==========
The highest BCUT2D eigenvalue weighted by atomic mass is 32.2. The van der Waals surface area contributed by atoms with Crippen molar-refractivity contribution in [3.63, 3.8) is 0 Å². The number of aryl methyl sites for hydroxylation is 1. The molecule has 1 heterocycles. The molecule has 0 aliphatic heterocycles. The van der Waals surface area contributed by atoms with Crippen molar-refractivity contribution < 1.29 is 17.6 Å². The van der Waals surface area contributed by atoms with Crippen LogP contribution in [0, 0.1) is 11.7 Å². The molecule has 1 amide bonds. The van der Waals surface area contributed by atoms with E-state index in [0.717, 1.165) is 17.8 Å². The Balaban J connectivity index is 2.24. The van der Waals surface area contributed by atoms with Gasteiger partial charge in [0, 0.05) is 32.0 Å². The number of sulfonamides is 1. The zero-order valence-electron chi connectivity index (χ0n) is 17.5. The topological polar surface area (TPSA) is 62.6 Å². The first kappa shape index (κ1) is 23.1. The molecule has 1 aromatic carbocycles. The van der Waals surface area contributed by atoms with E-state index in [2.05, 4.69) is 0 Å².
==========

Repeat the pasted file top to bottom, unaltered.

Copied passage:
The highest BCUT2D eigenvalue weighted by atomic mass is 32.2. The van der Waals surface area contributed by atoms with Crippen molar-refractivity contribution in [3.63, 3.8) is 0 Å². The number of aryl methyl sites for hydroxylation is 1. The molecule has 1 heterocycles. The molecule has 0 aliphatic heterocycles. The van der Waals surface area contributed by atoms with Crippen molar-refractivity contribution < 1.29 is 17.6 Å². The van der Waals surface area contributed by atoms with Crippen LogP contribution in [0, 0.1) is 11.7 Å². The molecule has 1 amide bonds. The van der Waals surface area contributed by atoms with E-state index in [0.717, 1.165) is 17.8 Å². The Balaban J connectivity index is 2.24. The van der Waals surface area contributed by atoms with Gasteiger partial charge in [0, 0.05) is 32.0 Å². The number of sulfonamides is 1. The zero-order valence-electron chi connectivity index (χ0n) is 17.5. The topological polar surface area (TPSA) is 62.6 Å². The first kappa shape index (κ1) is 23.1. The molecule has 1 aromatic carbocycles. The van der Waals surface area contributed by atoms with E-state index in [2.05, 4.69) is 0 Å².